The country formerly known as the Republic of Macedonia officially changed its name to the Republic of North Macedonia on Tuesday, on paper ending a decades-long dispute that should pave the way for NATO membership.
The country can be called “North Macedonia” for short and the national language should continue to be referred to as “Macedonian,” state spokesman Mile Boshnjakovski told CNN.
He added that its citizens should continue to be called “Macedonians,” not “North Macedonians.”
After declaring independence from Yugoslavia in 1991, the country chose the name Macedonia. But that title severely strained relations with neighbour Greece, which also has a region called Macedonia.
The Greek region of Macedonia lies in the northern, mountainous part of the country and includes its second-largest city, Thessaloniki, as well as the UNESCO World Heritage Site of Philippi.
Greece, a member of both NATO and the European Union, had been blocking North Macedonia's membership to the military alliance and the beginning of accession talks with the EU until the name dispute was resolved.
But under a name deal reached between Athens and Skopje last month, Greece will lift its objections, paving the way for its neighbour's integration.
Unrest over name change
The deal faced widespread criticism in both countries leading up to its ratification. A September referendum in Skopje saw low turnout; the Greek government has survived two no-confidence votes in seven months and the loss of its junior coalition partner over the deal.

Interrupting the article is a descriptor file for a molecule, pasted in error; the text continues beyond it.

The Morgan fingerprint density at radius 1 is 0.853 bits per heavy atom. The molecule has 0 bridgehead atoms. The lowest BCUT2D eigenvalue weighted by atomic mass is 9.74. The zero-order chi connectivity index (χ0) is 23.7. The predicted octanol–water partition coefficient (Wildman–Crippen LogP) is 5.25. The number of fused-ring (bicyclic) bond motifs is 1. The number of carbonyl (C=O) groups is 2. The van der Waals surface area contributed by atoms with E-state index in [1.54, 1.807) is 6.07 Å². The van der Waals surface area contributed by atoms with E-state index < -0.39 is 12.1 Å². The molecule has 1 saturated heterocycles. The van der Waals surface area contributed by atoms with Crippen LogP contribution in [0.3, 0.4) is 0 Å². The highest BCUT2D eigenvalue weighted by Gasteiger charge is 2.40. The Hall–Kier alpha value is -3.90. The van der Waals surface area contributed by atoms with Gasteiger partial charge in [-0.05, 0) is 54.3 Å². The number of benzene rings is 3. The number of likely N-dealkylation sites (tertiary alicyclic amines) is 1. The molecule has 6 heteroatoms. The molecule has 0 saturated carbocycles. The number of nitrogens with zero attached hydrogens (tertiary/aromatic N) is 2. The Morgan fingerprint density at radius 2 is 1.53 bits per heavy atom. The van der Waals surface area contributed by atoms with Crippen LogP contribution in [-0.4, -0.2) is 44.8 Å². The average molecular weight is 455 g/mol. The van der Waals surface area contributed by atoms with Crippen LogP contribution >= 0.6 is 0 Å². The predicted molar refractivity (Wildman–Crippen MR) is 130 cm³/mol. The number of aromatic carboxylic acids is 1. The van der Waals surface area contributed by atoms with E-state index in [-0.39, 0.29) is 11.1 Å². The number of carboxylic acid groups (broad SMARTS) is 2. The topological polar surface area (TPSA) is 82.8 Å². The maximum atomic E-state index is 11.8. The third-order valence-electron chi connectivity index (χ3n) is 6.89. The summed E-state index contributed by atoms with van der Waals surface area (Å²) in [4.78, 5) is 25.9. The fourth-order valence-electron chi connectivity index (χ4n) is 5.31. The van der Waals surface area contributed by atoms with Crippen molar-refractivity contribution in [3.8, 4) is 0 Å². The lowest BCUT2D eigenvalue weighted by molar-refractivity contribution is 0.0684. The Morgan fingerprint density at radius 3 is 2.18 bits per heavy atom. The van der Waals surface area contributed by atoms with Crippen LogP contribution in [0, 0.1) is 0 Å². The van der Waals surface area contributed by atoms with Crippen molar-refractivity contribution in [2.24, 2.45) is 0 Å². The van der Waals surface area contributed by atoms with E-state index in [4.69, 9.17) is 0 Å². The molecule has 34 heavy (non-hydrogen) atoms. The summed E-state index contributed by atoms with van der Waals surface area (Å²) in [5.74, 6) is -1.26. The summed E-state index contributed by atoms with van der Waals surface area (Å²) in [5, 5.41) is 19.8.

Following months of street protests in Athens that were in some cases marred by violence, the deal was finally ratified in the Greek parliament on January 25.
Both countries had been under pressure to resolve the 27-year dispute, as Western nations see the further integration of Balkan countries into the EU and NATO as a way of improving the region's stability.
But Russia openly opposes North Macedonia's aspirations, having long been a major player in the region.
Despite the name change, concerns still remain. Opponents say the addition of the word “North” may help to define geographical terms but it does nothing to separate nationality and language.